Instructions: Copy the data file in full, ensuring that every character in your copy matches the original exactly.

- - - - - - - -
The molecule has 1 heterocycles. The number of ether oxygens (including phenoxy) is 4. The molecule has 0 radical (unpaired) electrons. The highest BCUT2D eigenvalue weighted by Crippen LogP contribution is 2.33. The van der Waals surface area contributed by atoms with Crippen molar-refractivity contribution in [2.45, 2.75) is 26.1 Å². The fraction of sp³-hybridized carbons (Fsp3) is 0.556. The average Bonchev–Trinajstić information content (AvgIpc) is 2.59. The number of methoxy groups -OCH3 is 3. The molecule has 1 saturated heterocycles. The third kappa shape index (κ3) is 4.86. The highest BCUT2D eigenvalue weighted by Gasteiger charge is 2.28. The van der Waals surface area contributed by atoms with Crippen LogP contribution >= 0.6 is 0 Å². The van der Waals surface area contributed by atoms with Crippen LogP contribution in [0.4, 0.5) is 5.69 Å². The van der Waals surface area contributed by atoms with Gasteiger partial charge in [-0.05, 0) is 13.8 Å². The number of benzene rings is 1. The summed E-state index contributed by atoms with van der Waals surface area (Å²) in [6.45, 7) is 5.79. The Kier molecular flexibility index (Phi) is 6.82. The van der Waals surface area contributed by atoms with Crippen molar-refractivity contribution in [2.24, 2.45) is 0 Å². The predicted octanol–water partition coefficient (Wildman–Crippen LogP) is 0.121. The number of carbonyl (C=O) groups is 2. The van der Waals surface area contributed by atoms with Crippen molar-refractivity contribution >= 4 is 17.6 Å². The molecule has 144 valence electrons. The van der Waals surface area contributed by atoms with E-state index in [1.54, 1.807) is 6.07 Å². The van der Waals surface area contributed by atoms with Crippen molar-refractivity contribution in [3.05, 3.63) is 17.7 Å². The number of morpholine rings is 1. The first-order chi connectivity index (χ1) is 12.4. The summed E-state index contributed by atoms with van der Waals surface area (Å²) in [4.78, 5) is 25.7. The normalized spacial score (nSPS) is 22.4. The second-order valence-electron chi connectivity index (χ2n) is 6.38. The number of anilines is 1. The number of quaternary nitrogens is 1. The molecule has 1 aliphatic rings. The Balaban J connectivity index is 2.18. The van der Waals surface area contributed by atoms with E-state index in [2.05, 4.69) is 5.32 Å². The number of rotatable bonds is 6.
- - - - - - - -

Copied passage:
The molecule has 1 heterocycles. The number of ether oxygens (including phenoxy) is 4. The molecule has 0 radical (unpaired) electrons. The highest BCUT2D eigenvalue weighted by Crippen LogP contribution is 2.33. The van der Waals surface area contributed by atoms with Crippen molar-refractivity contribution in [2.45, 2.75) is 26.1 Å². The fraction of sp³-hybridized carbons (Fsp3) is 0.556. The average Bonchev–Trinajstić information content (AvgIpc) is 2.59. The number of methoxy groups -OCH3 is 3. The molecule has 1 saturated heterocycles. The third kappa shape index (κ3) is 4.86. The highest BCUT2D eigenvalue weighted by Gasteiger charge is 2.28. The van der Waals surface area contributed by atoms with Crippen LogP contribution >= 0.6 is 0 Å². The van der Waals surface area contributed by atoms with Crippen LogP contribution in [0.4, 0.5) is 5.69 Å². The van der Waals surface area contributed by atoms with Gasteiger partial charge in [-0.05, 0) is 13.8 Å². The number of benzene rings is 1. The summed E-state index contributed by atoms with van der Waals surface area (Å²) in [6.45, 7) is 5.79. The Kier molecular flexibility index (Phi) is 6.82. The van der Waals surface area contributed by atoms with Crippen molar-refractivity contribution in [2.24, 2.45) is 0 Å². The predicted octanol–water partition coefficient (Wildman–Crippen LogP) is 0.121. The number of carbonyl (C=O) groups is 2. The van der Waals surface area contributed by atoms with Crippen molar-refractivity contribution >= 4 is 17.6 Å². The molecule has 144 valence electrons. The van der Waals surface area contributed by atoms with E-state index in [1.54, 1.807) is 6.07 Å². The van der Waals surface area contributed by atoms with Crippen molar-refractivity contribution in [3.05, 3.63) is 17.7 Å². The number of morpholine rings is 1. The first-order chi connectivity index (χ1) is 12.4. The summed E-state index contributed by atoms with van der Waals surface area (Å²) in [4.78, 5) is 25.7. The normalized spacial score (nSPS) is 22.4. The second-order valence-electron chi connectivity index (χ2n) is 6.38. The number of anilines is 1. The number of quaternary nitrogens is 1. The molecule has 1 aliphatic rings. The Balaban J connectivity index is 2.18. The van der Waals surface area contributed by atoms with E-state index in [2.05, 4.69) is 5.32 Å². The number of rotatable bonds is 6.